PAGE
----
24 I have primarily used the transcription in van der Werf, Hendrik, The Oldest Extant Part Music And the Origin of Western Polyphony, 2 vols. (Rochester, NY, 1993), II, 9293Google Scholar , though I have also consulted reproductions of the manuscript (a microfilm and the printed facsimile [Paris B.N., Fonds Latin 3549 and London, B.L., Add. 36,881, ed. Bryan Gillingham, Publications of Mediæval Musical Manuscripts 16 (Ottawa, 1987), 72–3]) and other transcriptions by Gillingham, Bryan, Saint-Martial Mehrstimmigkeit/Saint-Martial Polyphony, Musicological Studies XLIV (Henryville, 1984), 181Google Scholar , and Karp, Theodore, The Polyphony of Saint Martial and Santiago de Compostela, 2 vols. (Berkeley, 1992), II, 76Google Scholar .

25 Both of these songs have been edited by Anderson, Gordon A., Notre-Dame and Related Conductus, 9 vols. (Henryville, PA, 1978–88)Google Scholar , who includes transcriptions of both the polyphonic versions and the melodies from the Graduale, Moosburger; Verbum patris humanatur, 9, 1617Google Scholar (though here number ‘O6’), and In natali summi regis, 10: 65–6.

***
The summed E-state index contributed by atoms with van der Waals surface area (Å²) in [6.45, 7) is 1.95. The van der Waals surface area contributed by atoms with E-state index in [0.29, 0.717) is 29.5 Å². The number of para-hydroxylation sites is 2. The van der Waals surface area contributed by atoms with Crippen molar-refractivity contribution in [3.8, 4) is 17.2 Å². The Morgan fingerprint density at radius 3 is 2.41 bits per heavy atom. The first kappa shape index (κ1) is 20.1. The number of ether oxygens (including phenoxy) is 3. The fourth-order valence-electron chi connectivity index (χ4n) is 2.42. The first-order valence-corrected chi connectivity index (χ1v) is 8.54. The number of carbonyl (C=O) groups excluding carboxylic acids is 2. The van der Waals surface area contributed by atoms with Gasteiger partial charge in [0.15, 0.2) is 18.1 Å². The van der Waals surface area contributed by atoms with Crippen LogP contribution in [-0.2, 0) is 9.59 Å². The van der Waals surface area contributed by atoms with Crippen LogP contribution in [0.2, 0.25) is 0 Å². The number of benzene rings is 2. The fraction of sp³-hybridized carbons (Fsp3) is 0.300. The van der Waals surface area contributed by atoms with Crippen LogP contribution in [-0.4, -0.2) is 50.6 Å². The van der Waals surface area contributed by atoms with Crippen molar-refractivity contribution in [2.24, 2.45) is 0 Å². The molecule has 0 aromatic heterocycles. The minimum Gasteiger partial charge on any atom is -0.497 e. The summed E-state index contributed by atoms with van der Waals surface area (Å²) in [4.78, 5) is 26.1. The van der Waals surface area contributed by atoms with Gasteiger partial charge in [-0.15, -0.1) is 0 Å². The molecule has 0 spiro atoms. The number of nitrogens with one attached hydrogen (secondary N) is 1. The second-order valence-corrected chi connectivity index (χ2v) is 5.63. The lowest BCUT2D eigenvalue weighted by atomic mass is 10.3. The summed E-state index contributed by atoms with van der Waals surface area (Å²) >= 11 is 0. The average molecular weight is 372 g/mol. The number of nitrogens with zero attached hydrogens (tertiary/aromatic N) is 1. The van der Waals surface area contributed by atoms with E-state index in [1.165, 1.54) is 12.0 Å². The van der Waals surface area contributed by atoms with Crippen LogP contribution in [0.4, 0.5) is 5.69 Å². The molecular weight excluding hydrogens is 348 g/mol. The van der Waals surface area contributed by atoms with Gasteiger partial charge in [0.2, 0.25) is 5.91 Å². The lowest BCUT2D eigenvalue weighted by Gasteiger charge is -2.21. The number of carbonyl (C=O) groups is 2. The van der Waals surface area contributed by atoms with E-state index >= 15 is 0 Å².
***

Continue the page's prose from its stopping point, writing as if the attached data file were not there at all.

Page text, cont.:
26 Stein, Das Moosburger Graduale, 145.

27 A summary of the modal characteristics for Latin monophonic song in the twelfth and thirteenth centuries is provided in Brewer, Charles E., ‘Vacillantis trutine libramine: The Problem of Tetrardus Melodies in Latin Cantilene’, in Cantus Planus: Papers read at the Fifth Meeting [I.M.S. Study Group on Chant] Eger, Hungary, 1993, 2 vols. (Budapest, 1995), 2: 814817Google Scholar . Among the 159 songs analysed from this specific repertoire (including Aquitanian versus, the songs from F fascicle X, and other monophonic Latin songs included in Anderson's category L), only two have a final on E. This can be compared to the repertoire in the Moosburger Graduale, in which twelve songs have the characteristics of mode III: Fulget dies hec preceteris (L96), De supernis sedibus (L99), Mater summi domini (L101), Ave virgo mater intemerata (L104), Flos campi profert lilium (L105), Ad cultum tue laudis (L106), Christi sit nativitas (L108), Ecce iam celebria (L109), Evangelizo gaudium (L110), Letetur turba puerorum (L111), Tribus signis deo dignis (L113), and Stella nova radiat (L114). Aside from the two songs by Johannes, the remaining ten can all be found above in my Table 2: ‘A few modern [songs]’.